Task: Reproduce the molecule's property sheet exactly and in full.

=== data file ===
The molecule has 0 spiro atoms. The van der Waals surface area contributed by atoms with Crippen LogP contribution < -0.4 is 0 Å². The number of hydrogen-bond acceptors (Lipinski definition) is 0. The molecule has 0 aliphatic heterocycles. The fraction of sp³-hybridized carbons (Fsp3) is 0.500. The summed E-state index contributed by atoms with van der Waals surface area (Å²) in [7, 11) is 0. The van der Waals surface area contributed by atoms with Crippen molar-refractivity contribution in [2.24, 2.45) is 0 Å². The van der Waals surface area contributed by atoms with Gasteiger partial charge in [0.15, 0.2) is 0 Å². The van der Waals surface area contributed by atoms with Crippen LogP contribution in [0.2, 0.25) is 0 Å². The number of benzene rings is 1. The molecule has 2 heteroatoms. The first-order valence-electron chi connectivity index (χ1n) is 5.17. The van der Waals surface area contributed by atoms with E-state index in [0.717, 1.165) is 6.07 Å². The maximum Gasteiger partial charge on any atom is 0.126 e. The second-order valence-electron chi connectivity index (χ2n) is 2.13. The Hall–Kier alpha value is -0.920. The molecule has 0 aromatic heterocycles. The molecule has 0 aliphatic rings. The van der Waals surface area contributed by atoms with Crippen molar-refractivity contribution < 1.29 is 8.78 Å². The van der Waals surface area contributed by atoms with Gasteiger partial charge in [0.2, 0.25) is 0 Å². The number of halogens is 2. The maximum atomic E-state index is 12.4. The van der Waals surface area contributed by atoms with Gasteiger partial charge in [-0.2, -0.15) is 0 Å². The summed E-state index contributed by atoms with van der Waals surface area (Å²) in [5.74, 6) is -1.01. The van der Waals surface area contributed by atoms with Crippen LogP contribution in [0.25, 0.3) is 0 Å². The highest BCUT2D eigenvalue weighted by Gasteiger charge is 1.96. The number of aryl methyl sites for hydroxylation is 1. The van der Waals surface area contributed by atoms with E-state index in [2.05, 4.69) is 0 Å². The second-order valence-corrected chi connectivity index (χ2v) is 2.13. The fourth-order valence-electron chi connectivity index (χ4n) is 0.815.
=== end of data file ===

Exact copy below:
The molecule has 0 spiro atoms. The van der Waals surface area contributed by atoms with Crippen LogP contribution < -0.4 is 0 Å². The number of hydrogen-bond acceptors (Lipinski definition) is 0. The molecule has 0 aliphatic heterocycles. The fraction of sp³-hybridized carbons (Fsp3) is 0.500. The summed E-state index contributed by atoms with van der Waals surface area (Å²) in [7, 11) is 0. The van der Waals surface area contributed by atoms with Crippen molar-refractivity contribution in [2.24, 2.45) is 0 Å². The van der Waals surface area contributed by atoms with Gasteiger partial charge in [0.15, 0.2) is 0 Å². The van der Waals surface area contributed by atoms with Crippen LogP contribution in [0.2, 0.25) is 0 Å². The number of benzene rings is 1. The molecule has 2 heteroatoms. The first-order valence-electron chi connectivity index (χ1n) is 5.17. The van der Waals surface area contributed by atoms with E-state index in [0.717, 1.165) is 6.07 Å². The maximum Gasteiger partial charge on any atom is 0.126 e. The second-order valence-electron chi connectivity index (χ2n) is 2.13. The Hall–Kier alpha value is -0.920. The molecule has 0 aromatic heterocycles. The molecule has 0 aliphatic rings. The van der Waals surface area contributed by atoms with Crippen molar-refractivity contribution < 1.29 is 8.78 Å². The van der Waals surface area contributed by atoms with Gasteiger partial charge in [0.2, 0.25) is 0 Å². The number of halogens is 2. The maximum atomic E-state index is 12.4. The van der Waals surface area contributed by atoms with Gasteiger partial charge in [-0.2, -0.15) is 0 Å². The summed E-state index contributed by atoms with van der Waals surface area (Å²) in [5.74, 6) is -1.01. The van der Waals surface area contributed by atoms with Crippen LogP contribution in [0.25, 0.3) is 0 Å². The highest BCUT2D eigenvalue weighted by Gasteiger charge is 1.96. The number of aryl methyl sites for hydroxylation is 1. The van der Waals surface area contributed by atoms with E-state index in [2.05, 4.69) is 0 Å². The second-order valence-corrected chi connectivity index (χ2v) is 2.13. The fourth-order valence-electron chi connectivity index (χ4n) is 0.815.